The Anderson Family purchased the home after Eleanor Deason passed away.

Today, nestled between two modern schools, the Deason Home of “French Raised Cottage” design at the corner of Deason and Anderson Streets in Ellisville, seems oddly misput in its current surroundings.  Additions and modifications were made around 1890 when Amos Deason’s grandson, Isaac Anderson, Jr. and his wife Sarah Rebecca “Sallie” Pool, acquired the house after Eleanor Deason’s death in 1888.  Here they reared ten children, three of whom were born in the house.  Today the basic structure of the house stands much as it did in the 1890s.

Upon acquiring the property in 1890, Isaac Anderson Jr. took on a building and renovation project to accommodate his large growing family.  He enclosed porches, extended one of the small bedrooms, added rooms to the back and side of the house with connecting halls and brought the kitchen inside.

Of particular interest to the additions is the back left corner bedroom with four windows looking out on the back and side of the house.  This is referred to as Ma’s room (Sarah Rebecca Pool Anderson) and is known to have been the bedroom of Mr. and Mrs. Anderson.  This room is also referred to as the “summer borning room” because of the cool breeze that swept the room from the four windows  When it came time for birth during the hot summers, this was the coolest room in the house and allowed for complete privacy.  Mr. Isaac Anderson Jr. died in this room when Annie, his youngest child was two years old.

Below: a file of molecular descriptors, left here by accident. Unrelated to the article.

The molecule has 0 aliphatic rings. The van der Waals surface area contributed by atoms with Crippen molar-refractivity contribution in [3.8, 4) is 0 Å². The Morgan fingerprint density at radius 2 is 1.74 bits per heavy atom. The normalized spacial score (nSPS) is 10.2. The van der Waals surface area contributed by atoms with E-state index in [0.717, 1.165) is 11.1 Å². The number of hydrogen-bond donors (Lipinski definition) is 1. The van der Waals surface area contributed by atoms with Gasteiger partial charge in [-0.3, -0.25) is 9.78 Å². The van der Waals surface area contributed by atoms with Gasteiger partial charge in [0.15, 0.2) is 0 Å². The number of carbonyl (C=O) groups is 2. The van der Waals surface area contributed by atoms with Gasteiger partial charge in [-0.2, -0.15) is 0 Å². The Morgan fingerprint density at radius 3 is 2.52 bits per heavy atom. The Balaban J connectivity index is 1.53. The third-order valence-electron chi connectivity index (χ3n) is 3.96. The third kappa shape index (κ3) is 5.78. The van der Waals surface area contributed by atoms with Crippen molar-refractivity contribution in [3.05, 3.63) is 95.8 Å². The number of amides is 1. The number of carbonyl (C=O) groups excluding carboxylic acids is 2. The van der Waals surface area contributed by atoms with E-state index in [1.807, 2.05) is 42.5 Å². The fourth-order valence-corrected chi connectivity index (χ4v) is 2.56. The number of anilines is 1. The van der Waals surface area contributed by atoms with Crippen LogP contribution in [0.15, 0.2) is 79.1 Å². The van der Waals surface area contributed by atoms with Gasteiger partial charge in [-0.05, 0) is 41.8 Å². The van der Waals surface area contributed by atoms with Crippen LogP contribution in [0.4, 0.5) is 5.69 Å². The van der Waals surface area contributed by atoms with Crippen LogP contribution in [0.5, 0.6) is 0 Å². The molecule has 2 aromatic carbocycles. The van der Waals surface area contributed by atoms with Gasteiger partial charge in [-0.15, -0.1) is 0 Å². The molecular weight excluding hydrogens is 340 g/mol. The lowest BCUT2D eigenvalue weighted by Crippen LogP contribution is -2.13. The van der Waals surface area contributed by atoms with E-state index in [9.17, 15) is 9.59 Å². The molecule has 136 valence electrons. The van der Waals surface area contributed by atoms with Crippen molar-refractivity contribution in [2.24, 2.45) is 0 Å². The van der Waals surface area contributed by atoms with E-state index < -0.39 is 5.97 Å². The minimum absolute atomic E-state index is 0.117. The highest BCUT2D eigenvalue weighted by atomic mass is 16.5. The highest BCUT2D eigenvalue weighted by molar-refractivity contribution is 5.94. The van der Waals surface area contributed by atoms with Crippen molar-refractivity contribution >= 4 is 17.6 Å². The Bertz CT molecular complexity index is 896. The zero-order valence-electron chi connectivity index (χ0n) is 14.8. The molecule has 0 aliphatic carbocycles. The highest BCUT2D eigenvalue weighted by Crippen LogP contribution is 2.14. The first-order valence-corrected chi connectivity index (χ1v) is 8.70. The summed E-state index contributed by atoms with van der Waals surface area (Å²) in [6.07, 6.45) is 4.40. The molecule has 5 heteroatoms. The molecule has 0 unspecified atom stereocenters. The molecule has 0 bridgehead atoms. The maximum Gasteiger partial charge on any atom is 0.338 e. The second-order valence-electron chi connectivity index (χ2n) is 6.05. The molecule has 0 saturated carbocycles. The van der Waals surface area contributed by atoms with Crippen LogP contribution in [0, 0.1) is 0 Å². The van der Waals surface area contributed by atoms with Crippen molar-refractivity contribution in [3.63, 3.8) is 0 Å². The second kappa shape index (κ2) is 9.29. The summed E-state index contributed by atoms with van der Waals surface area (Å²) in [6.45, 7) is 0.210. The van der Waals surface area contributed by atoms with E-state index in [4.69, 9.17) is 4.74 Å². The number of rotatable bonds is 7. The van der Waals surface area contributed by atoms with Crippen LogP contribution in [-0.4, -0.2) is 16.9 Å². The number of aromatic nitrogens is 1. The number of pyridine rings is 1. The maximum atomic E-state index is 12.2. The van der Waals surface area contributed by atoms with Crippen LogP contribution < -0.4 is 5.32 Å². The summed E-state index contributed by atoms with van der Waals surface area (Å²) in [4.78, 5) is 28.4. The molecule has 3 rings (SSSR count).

After the death of Isaac Anderson Jr. on April 14, 1903 [Age 47], Mrs. Anderson remained a widow 36 years and lived in the house until her death on August 6, 1939 [Age 79].  After her death the property remained in the Anderson Estate and was lived in  by various family members until 1965.  Needless to say that by this time the house was in disrepair.

Welton Smith and his wife Frances Anderson acquired the property in 1965 and started limited renovations to preserve the house and suit their life style.  In doing the remodeling they were careful to preserve this stately old homes’ original four room layout and basic exterior.

Today the house consists of the original layout: front porch, back porch with utility room, ten rooms, two closets, enclosed stairwell to attic and connecting hallways.  The present ten rooms are:  vestibule, parlor, sunroom, 3 bedrooms, formal dining room, breakfast room, kitchen, and bathroom.

For more information, please visit our website at http://www.deasonhome.org.  The home is open on the first and third Saturday of each month from 1 – 4 PM.  $5 admission.  Private tours and ghost hunts are also scheduled.  Be sure to like us on Facebook!  (Deason Home)

Deason Home – A Landmark

Without nails, how does it stay together?

filename-1-3